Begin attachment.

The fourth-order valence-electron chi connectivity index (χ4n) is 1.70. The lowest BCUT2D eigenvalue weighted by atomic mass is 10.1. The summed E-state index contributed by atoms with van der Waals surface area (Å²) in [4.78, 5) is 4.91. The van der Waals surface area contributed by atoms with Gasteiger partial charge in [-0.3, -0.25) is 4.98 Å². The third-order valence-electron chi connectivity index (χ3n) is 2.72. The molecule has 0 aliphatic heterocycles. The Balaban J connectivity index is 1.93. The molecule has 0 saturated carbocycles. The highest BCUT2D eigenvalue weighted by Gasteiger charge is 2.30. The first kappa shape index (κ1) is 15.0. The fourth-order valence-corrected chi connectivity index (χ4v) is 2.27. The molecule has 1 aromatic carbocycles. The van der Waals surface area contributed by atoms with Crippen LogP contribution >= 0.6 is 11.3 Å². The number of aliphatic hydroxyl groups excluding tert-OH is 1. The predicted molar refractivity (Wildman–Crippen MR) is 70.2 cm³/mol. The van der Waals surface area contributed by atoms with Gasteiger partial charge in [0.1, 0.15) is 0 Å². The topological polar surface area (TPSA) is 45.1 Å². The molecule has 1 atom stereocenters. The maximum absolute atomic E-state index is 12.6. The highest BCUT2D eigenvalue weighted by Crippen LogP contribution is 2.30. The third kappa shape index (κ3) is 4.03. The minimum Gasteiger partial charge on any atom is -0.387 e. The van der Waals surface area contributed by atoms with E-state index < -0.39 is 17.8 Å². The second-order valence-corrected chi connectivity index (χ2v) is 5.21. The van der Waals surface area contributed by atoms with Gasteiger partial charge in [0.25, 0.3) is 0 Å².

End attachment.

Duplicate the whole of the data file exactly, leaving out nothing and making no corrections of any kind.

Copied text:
The fourth-order valence-electron chi connectivity index (χ4n) is 1.70. The lowest BCUT2D eigenvalue weighted by atomic mass is 10.1. The summed E-state index contributed by atoms with van der Waals surface area (Å²) in [4.78, 5) is 4.91. The van der Waals surface area contributed by atoms with Gasteiger partial charge in [-0.3, -0.25) is 4.98 Å². The third-order valence-electron chi connectivity index (χ3n) is 2.72. The molecule has 0 aliphatic heterocycles. The Balaban J connectivity index is 1.93. The molecule has 0 saturated carbocycles. The highest BCUT2D eigenvalue weighted by Gasteiger charge is 2.30. The first kappa shape index (κ1) is 15.0. The fourth-order valence-corrected chi connectivity index (χ4v) is 2.27. The molecule has 1 aromatic carbocycles. The van der Waals surface area contributed by atoms with Crippen LogP contribution >= 0.6 is 11.3 Å². The number of aliphatic hydroxyl groups excluding tert-OH is 1. The predicted molar refractivity (Wildman–Crippen MR) is 70.2 cm³/mol. The van der Waals surface area contributed by atoms with Gasteiger partial charge in [0.1, 0.15) is 0 Å². The topological polar surface area (TPSA) is 45.1 Å². The molecule has 1 atom stereocenters. The maximum absolute atomic E-state index is 12.6. The highest BCUT2D eigenvalue weighted by Crippen LogP contribution is 2.30. The third kappa shape index (κ3) is 4.03. The minimum Gasteiger partial charge on any atom is -0.387 e. The van der Waals surface area contributed by atoms with E-state index < -0.39 is 17.8 Å². The second-order valence-corrected chi connectivity index (χ2v) is 5.21. The van der Waals surface area contributed by atoms with Gasteiger partial charge in [0.25, 0.3) is 0 Å².